As a non-fiction writer, Comer Jefferson has written about children, families and public policy issues for national print and online media including Garnet News, Working Mother, Fit Pregnancy Magazine and MomsRising, and her essays have been featured in the anthologies A Woman Alone (Seal Press) and Go Girl (Eighth Mountain Press). She adapted, produced and directed the eight-part NPR radio series adaptation of the biography Maggie's American Dream, co-wrote the nonfiction book Three Ring Circus: How Real Couples Balance Marriage, Work, and Family, and the African American historical children’s fiction, The Promise. Visit her website.
"My first piece of advice is to recognize that you are a writer and a storyteller. A lot of people are hesitant to own that yet you really need to be in that mindspace. And then remember that your first draft is not your only draft. There are probably 15 or 16 more and you’re not really done until your done… and even then, you’re not done."
-Dawn Comer Jefferson
Screenwriter & producer Rachel Shukert from GLOW and The Baby-Sitters Club
Rachel Shukert is a producer and writer, known for GLOW (2017), Supergirl (2015) and The Baby-Sitters Club (2020). Her plays include Bloody Mary (NYIT nominee), Everything's Coming Up Moses and The Three Gabor Sisters and her books include the memoirs Everything Is Going To Be Great and Have You No Shame?
When you know these characters so well you can get into a rut. You get caught up in what you thought their arc was. Characters become their own people and you have to keep yourself open to letting them do things that maybe you didn’t imagine for them earlier on… For me everything interesting exists in the space between who we are and who we think we should be and all internal conflict, all the stories, all these bad decisions people make – or good decisions people make – happen in that space.
Screenwriter Deborah Starr Seibel from Sisters and 21 Jump Street
Deborah Starr Seibel is a multiple award-winning journalist and screenwriter. For the past eight years, she has been an instructor at USC's School of Cinematic Arts in the John Wells Division of Writing for Film & Television. In addition, she serves as a mentor for Stephens College's MFA in Screenwriting program.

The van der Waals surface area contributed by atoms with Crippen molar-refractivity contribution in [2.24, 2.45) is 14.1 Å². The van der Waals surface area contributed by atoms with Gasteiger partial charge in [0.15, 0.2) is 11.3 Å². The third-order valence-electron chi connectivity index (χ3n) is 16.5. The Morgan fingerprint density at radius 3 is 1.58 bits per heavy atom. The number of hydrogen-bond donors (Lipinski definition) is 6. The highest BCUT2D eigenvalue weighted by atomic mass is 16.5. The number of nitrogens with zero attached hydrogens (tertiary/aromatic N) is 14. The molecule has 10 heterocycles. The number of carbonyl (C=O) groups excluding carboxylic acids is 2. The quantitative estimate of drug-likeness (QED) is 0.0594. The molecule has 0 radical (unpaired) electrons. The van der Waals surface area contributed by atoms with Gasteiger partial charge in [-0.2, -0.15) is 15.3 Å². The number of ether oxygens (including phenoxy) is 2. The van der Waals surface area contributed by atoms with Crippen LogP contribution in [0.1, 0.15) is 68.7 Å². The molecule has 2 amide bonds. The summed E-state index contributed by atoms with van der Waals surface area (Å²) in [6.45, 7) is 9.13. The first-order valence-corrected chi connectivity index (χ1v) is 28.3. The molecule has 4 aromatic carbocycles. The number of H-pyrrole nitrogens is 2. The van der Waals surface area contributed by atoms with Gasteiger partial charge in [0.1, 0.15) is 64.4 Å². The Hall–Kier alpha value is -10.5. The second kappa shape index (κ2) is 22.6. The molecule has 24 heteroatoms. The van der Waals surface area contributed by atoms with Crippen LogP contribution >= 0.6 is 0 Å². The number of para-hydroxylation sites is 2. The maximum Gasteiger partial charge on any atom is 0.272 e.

In prime time television, Deborah recently sold two pilots to CBS and is credited with four years on staff. During those years, she wrote six episodes for the final season of NBC's Sisters and spent three additional years on the staff of Promised Land, the spin-off to CBS's Touched By An Angel. She has also written episodes for Mysterious Ways and 21 Jump Street.
As a television reporter, Deborah won a George Foster Peabody award for investigative journalism, two Emmy Awards and First Place from the Associated Press for one of her documentaries. As a print journalist, she has written for the New York Times, Los Angeles Times, Chicago Tribune, Parade and USA Today. In addition, she is a long-time national correspondent for TV Guide.
In 2010, Deborah was awarded a USC Annenberg Fellowship to receive her Master's Degree in Specialized Journalism/The Arts.
"If there isn't a kernel of truth you shouldn't be writing. You get to know the people in a writers' room better than your family, because you have to bring yourself, your stories, your history, your family experience into that room or you have nothing to contribute because nobody on this planet has lived the life you've lived and if you don't bring that into the writers' room, what good are you? What we are as artists are people who are trying to allow other people to feel that they are not alone."
-Deborah Starr Seibel
All the inspo
I can’t tell you how great this podcast is. It’s hard to find information on how being a writer actually is, so this show is so refreshing. It’s inspiring to hear perspectives of ladies in the industry!
Valuable info from professional writers that helps shape your writer’s voice; encouraging and addictive!